Ghost 1.0 and Zeit's Now

After months of my blog being offline, I had some fun living on the bleeding edge with Ghost 1.0 and Zeit's Now. This combination allowed me to create a blogging experience that offers the best of both worlds between a static site and a traditional, self-hosted CMS.

Choosing Ghost

If you haven't heard of Ghost, it's a "fully open source, hackable platform for building and running a modern online publication." It's available as a paid, hosted service and as an open-source, self-hosted solution.

Ghost has been around for several years, but it just reached 1.0, and it has a beautiful, new markdown-based editor and default theme. 😍

My blog has been offline for several months. I took it down after discovering it being hacked by some script kiddies. The blog was running WordPress, and I had neglected to keep it updated. It was 100% my fault, but it was still really annoying. 🙄

Since taking the blog offline, I had been looking to relaunch it with a different blogging engine. I primarily experimented with static-site generators, namely Jekyll and Gatsby.

I was most excited about Gatsby, because of its novel usage of React and GraphQL to support really flexible static-site generation. It's a fascinating and modern architecture, but I ran into into so many hard-to-debug issues that I found all of my excitement had evaporated.

I then shifted to Jekyll, which I have used on several different projects in the past. However, I wasn't really happy with any of the themes, and I wasn't motivated enough to write my own. One of my goals was to have a really pleasant reading experience with strong typography. I quickly realized good typography is really hard to get right, and a lot of publically available themes don't do a good job with it.

After several weeks of being stuck in a rut, I heard the news about Ghost 1.0 and it got me excited. It seemed to have everything I was looking for, which is essentially a self-hosted Medium-like platform with a clean reading experience with good typography. I was also really impressed by Ghost's editing experience, which is something I wouldn't have gotten with a static-site generator.

I just had one concern – how could I host Ghost in a way that's easy to maintain?

The Setup

I really wanted to use my blog as an opportunity to try out Zeit's Now. I've heard great things about it, and I'm impressed by the developer experience and features they offer (not to mention their branding). To name a few:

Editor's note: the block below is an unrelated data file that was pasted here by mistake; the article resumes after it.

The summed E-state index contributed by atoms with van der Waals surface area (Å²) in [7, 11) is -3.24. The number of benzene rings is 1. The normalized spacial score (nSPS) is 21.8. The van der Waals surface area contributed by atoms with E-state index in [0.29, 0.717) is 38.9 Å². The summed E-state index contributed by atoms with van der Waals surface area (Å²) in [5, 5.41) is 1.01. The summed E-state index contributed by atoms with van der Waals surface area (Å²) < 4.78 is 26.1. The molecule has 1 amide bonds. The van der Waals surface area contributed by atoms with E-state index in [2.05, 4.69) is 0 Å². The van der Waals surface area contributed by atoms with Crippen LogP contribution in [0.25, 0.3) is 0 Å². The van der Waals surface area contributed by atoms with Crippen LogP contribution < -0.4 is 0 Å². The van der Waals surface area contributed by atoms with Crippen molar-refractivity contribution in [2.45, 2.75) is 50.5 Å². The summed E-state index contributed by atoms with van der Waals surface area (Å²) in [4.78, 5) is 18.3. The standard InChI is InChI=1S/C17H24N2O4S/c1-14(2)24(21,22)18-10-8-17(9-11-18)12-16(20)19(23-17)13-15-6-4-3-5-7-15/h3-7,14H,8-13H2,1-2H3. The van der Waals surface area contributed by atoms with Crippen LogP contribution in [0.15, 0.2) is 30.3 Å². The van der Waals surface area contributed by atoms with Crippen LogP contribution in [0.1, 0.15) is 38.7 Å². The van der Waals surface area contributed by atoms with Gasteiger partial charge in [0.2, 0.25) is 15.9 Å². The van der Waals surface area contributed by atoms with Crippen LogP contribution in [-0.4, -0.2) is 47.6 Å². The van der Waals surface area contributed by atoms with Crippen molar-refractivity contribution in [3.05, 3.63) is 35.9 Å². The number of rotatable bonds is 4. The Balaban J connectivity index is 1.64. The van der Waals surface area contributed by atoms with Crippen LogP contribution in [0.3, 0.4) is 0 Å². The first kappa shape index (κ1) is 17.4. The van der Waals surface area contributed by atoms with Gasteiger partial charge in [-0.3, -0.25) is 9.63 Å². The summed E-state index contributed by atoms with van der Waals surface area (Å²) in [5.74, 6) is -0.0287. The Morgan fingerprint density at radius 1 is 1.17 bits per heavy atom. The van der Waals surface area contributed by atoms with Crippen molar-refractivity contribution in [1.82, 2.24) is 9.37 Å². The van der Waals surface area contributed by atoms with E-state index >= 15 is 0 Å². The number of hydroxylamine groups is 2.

• Great CLI-based workflows for managing deployments
  • Support for Dockerized apps
  • Immutable deployments
  • Automatic HTTP2 support
  • Easy SSL/HTTPS setup (powered by Let's Encrypt)

Zeit helps maintain a GitHub organization, now-examples, that showcase example projects to demonstrate how to use Now with various platforms. They just recently updated their Ghost example to use Ghost 1.0. With this example, I was able to get things up and running retty quickly.

The key constraint is Now deployments are immutable, so any database you "run" on Now must be treated as readonly. Ghost supports SQLite as a database backend, which works really well for immutable deployments. There's no maintenance overhead of havin to run another server for the DB. Content updates are as simple as creating a new deploy.

With this setup, all content creation and editing is done locally. When I finish editing and am ready to publish, I just deploy simply by running now. Each deploy includes a copy of the SQLite DB and all other image media.

To me, this feels like a great middle ground between a real static site and a self-hosted CMS. The deployments are really simple and reproducible – just upload files, npm install, and let Ghost run. There's also peace of mind granted by the fact that the deployments are stateless. If anything happened to the site in production like it did with my last WordPress install, the recovery process would be way simpler. Since all content lives as binary files in a git repository and not somewhere out in production land, recovering from any sort of data corruption is as simple as creating a new deployment.

That said, I realize this is not the ideal set up for a team or larger site, as you have to create a new deploy for every change. However for a small blog like mine, the benefits of this setup's simplicity outweighs the negatives.

Conclusion

I'm really happy with this setup. Ghost 1.0 is delightful to work with, and I really love its default theme. It's wonderful to have such a delightful blogging experience without having to be chained to a for-profit service like Medium. On top of that, it was really fun living on the bleeding edge and trying out new tools and services!